Acceleration with two particles

. . .

Red's location =
Green's location =

Speed of red particle =
Speed of green particle =

Length contraction ratio =
Time contraction ratio =

This simulation shows two bonded particles being accelerated to the right. For slow motion, hold the "Enter" key down after having hit the "One Step" button. If you want to know how the program works, right click on the screen and select "Source code".

To simulate acceleration, I had to restrict the way the steps made by the red particle towards the blue one during its acceleration were executed: they can only take certain values, as if they were quantized, and the red particle has to wait till the blue one has made its step away from it to increase its speed. To be able to see the progression, I chose .01c steps, which is an important acceleration. The red particle has to be forced to move towards the blue one all the time during acceleration, in such a way that if we would stop forcing it before it is informed that the blue one has moved away, it would immediately get back to its original location. For the system to accelerate, we actually have to be exerting a force on the red particle at the moment the light from the acceleration of the blue particle is back, which is why, when we accelerate it once more after having stopped the acceleration, it waits for the photon to come in before increasing its speed. When acceleration stops, it is the energy of the photons sent by the red particle moving at constant speed that produces the constant speed of the blue particle and vice-versa, in such a way that if light would suddenly shut off, the particles would stop moving. In that world, motion is caused by light and vice-versa.

I'm looking for a mechanism to explain the relativistic contraction, and as we can see, the acceleration of red particle effectively contracts the distance between the two particles. The faster the particles travel, the bigger the contraction and the faster the roundtrip, but with such a contraction rate, time would be contracted instead of dilated. In fact, there is always a distance and a speed for a light clock to display the same round-trip elapsed time than at rest, and we can find it by running the Twins paradox simulation while progressively adjusting the speed in the program until the two clocks show the same elapsed time: it took a while because I had to run the simulation each time I changed the speed, but I could nevertheless get as precise as I wanted. Here is an example for v=.7027c and d'=.5d: Twins even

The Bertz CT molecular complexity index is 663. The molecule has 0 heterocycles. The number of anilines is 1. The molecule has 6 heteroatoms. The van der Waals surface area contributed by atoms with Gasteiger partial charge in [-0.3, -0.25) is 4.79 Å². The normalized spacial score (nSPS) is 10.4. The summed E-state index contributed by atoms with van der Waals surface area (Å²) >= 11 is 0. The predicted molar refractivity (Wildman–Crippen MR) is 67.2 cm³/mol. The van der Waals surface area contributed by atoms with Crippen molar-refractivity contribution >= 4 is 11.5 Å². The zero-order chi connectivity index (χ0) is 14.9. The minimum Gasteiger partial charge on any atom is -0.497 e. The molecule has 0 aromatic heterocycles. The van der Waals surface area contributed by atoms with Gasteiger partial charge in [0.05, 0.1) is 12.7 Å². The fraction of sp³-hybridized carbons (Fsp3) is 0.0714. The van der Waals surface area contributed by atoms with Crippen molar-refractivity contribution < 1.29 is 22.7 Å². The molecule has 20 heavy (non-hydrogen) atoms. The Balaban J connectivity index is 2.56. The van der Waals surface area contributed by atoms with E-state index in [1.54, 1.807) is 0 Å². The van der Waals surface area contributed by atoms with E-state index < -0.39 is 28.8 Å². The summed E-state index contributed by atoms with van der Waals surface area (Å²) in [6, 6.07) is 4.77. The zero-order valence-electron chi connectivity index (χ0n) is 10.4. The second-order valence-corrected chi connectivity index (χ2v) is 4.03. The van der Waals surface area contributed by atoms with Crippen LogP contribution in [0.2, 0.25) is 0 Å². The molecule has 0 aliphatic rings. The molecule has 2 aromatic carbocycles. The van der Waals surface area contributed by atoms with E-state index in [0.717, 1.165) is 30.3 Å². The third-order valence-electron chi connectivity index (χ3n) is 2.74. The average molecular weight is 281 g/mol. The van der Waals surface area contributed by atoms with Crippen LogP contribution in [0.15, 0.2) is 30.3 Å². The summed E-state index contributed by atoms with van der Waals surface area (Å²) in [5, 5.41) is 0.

courbe_d_acc_l_ration I made a graph for four specific distances (.125/.25/.5/.8) and the four respective speeds provided by the simulation(.917/.854/.703/.477), and I got what looks like a sinusoidal curve. It is interesting to see that such a possibility exists, because until we find a mechanism for the relativistic contraction, it stays an ad-hoc assumption. If we considered that the vertical arm of the Michelson/Morley interferometer was also contracted for example, we could adjust the two contractions so that the light takes the same time to make the roundtrip in both arms, and we wouldn't need time dilation to explain the null result. That's what the following four particles simulation shows when we stop the acceleration. The two yellow photons moving at 90 degree from one another when the particles are at rest keep on hitting the top-left red particle at the same time when the system is moving: Acceleration with four particles

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